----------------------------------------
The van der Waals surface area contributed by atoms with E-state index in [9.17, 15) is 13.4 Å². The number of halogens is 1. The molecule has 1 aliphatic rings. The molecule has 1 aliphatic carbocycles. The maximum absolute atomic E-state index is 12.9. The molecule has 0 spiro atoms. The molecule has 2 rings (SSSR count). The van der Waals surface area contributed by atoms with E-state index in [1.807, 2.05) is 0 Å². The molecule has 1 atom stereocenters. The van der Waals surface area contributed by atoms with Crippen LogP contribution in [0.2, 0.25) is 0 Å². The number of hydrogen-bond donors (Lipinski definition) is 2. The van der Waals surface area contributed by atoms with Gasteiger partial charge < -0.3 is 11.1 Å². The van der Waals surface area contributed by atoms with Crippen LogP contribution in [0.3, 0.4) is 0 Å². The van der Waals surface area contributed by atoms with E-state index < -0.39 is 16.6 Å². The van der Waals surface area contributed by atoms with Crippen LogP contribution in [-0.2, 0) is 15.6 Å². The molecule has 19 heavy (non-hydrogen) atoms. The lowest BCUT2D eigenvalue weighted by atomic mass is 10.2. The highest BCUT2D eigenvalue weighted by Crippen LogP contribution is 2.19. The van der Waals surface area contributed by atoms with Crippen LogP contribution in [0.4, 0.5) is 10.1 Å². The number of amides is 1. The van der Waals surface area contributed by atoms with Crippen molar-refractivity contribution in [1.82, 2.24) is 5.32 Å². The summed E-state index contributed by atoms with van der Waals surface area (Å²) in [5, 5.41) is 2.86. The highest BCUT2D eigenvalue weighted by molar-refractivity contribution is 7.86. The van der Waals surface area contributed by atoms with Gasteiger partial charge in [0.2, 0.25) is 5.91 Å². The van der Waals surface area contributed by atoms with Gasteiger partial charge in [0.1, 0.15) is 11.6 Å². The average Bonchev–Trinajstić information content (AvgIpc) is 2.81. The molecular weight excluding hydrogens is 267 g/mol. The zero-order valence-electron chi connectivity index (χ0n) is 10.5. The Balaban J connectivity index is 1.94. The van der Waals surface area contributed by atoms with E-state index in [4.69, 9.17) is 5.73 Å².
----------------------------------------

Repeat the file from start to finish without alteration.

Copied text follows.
The van der Waals surface area contributed by atoms with E-state index in [9.17, 15) is 13.4 Å². The number of halogens is 1. The molecule has 1 aliphatic rings. The molecule has 1 aliphatic carbocycles. The maximum absolute atomic E-state index is 12.9. The molecule has 0 spiro atoms. The molecule has 2 rings (SSSR count). The van der Waals surface area contributed by atoms with E-state index in [1.807, 2.05) is 0 Å². The molecule has 1 atom stereocenters. The van der Waals surface area contributed by atoms with Crippen LogP contribution in [0.2, 0.25) is 0 Å². The number of hydrogen-bond donors (Lipinski definition) is 2. The van der Waals surface area contributed by atoms with Gasteiger partial charge < -0.3 is 11.1 Å². The van der Waals surface area contributed by atoms with Crippen LogP contribution in [0.3, 0.4) is 0 Å². The van der Waals surface area contributed by atoms with E-state index < -0.39 is 16.6 Å². The van der Waals surface area contributed by atoms with Crippen LogP contribution in [-0.2, 0) is 15.6 Å². The molecule has 19 heavy (non-hydrogen) atoms. The lowest BCUT2D eigenvalue weighted by atomic mass is 10.2. The highest BCUT2D eigenvalue weighted by Crippen LogP contribution is 2.19. The van der Waals surface area contributed by atoms with Crippen LogP contribution in [0.4, 0.5) is 10.1 Å². The number of amides is 1. The van der Waals surface area contributed by atoms with Crippen molar-refractivity contribution in [1.82, 2.24) is 5.32 Å². The summed E-state index contributed by atoms with van der Waals surface area (Å²) in [5, 5.41) is 2.86. The highest BCUT2D eigenvalue weighted by molar-refractivity contribution is 7.86. The van der Waals surface area contributed by atoms with Gasteiger partial charge in [0.2, 0.25) is 5.91 Å². The van der Waals surface area contributed by atoms with Gasteiger partial charge in [0.1, 0.15) is 11.6 Å². The average Bonchev–Trinajstić information content (AvgIpc) is 2.81. The molecular weight excluding hydrogens is 267 g/mol. The zero-order valence-electron chi connectivity index (χ0n) is 10.5. The Balaban J connectivity index is 1.94. The van der Waals surface area contributed by atoms with E-state index in [4.69, 9.17) is 5.73 Å².